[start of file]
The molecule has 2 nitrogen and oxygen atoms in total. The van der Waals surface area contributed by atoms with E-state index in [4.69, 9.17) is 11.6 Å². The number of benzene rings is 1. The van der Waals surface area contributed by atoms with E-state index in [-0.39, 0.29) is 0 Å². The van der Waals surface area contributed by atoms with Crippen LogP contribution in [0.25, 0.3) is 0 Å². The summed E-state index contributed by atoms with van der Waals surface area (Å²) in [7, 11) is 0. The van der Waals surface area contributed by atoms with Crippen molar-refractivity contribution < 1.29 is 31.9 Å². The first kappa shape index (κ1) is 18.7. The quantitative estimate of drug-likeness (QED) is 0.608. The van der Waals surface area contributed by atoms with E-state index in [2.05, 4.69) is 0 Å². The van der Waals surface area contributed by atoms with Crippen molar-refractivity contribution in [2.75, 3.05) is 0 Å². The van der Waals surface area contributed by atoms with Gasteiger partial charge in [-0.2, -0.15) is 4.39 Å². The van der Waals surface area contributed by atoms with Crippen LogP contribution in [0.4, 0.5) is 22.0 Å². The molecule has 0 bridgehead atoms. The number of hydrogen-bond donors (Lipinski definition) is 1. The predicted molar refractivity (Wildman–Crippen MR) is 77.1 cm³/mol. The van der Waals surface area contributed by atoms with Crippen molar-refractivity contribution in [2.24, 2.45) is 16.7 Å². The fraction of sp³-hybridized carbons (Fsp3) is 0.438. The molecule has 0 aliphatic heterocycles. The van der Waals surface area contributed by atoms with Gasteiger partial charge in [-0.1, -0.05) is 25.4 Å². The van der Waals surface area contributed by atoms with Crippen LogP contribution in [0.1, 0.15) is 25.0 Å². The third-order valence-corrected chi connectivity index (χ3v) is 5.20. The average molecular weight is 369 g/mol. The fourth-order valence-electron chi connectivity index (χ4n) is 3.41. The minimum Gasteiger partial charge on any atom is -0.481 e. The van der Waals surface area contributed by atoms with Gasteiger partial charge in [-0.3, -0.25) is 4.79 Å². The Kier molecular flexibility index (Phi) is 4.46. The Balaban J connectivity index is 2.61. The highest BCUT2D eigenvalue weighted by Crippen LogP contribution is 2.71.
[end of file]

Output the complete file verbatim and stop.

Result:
The molecule has 2 nitrogen and oxygen atoms in total. The van der Waals surface area contributed by atoms with E-state index in [4.69, 9.17) is 11.6 Å². The number of benzene rings is 1. The van der Waals surface area contributed by atoms with E-state index in [-0.39, 0.29) is 0 Å². The van der Waals surface area contributed by atoms with Crippen LogP contribution in [0.25, 0.3) is 0 Å². The summed E-state index contributed by atoms with van der Waals surface area (Å²) in [7, 11) is 0. The van der Waals surface area contributed by atoms with Crippen molar-refractivity contribution < 1.29 is 31.9 Å². The first kappa shape index (κ1) is 18.7. The quantitative estimate of drug-likeness (QED) is 0.608. The van der Waals surface area contributed by atoms with E-state index in [2.05, 4.69) is 0 Å². The van der Waals surface area contributed by atoms with Crippen molar-refractivity contribution in [2.75, 3.05) is 0 Å². The van der Waals surface area contributed by atoms with Gasteiger partial charge in [-0.2, -0.15) is 4.39 Å². The van der Waals surface area contributed by atoms with Crippen LogP contribution in [0.4, 0.5) is 22.0 Å². The molecule has 0 bridgehead atoms. The number of hydrogen-bond donors (Lipinski definition) is 1. The predicted molar refractivity (Wildman–Crippen MR) is 77.1 cm³/mol. The van der Waals surface area contributed by atoms with Crippen molar-refractivity contribution in [2.24, 2.45) is 16.7 Å². The fraction of sp³-hybridized carbons (Fsp3) is 0.438. The molecule has 0 aliphatic heterocycles. The van der Waals surface area contributed by atoms with Gasteiger partial charge in [-0.1, -0.05) is 25.4 Å². The van der Waals surface area contributed by atoms with Crippen LogP contribution in [0.1, 0.15) is 25.0 Å². The third-order valence-corrected chi connectivity index (χ3v) is 5.20. The average molecular weight is 369 g/mol. The fourth-order valence-electron chi connectivity index (χ4n) is 3.41. The minimum Gasteiger partial charge on any atom is -0.481 e. The van der Waals surface area contributed by atoms with Gasteiger partial charge in [-0.3, -0.25) is 4.79 Å². The Kier molecular flexibility index (Phi) is 4.46. The Balaban J connectivity index is 2.61. The highest BCUT2D eigenvalue weighted by Crippen LogP contribution is 2.71.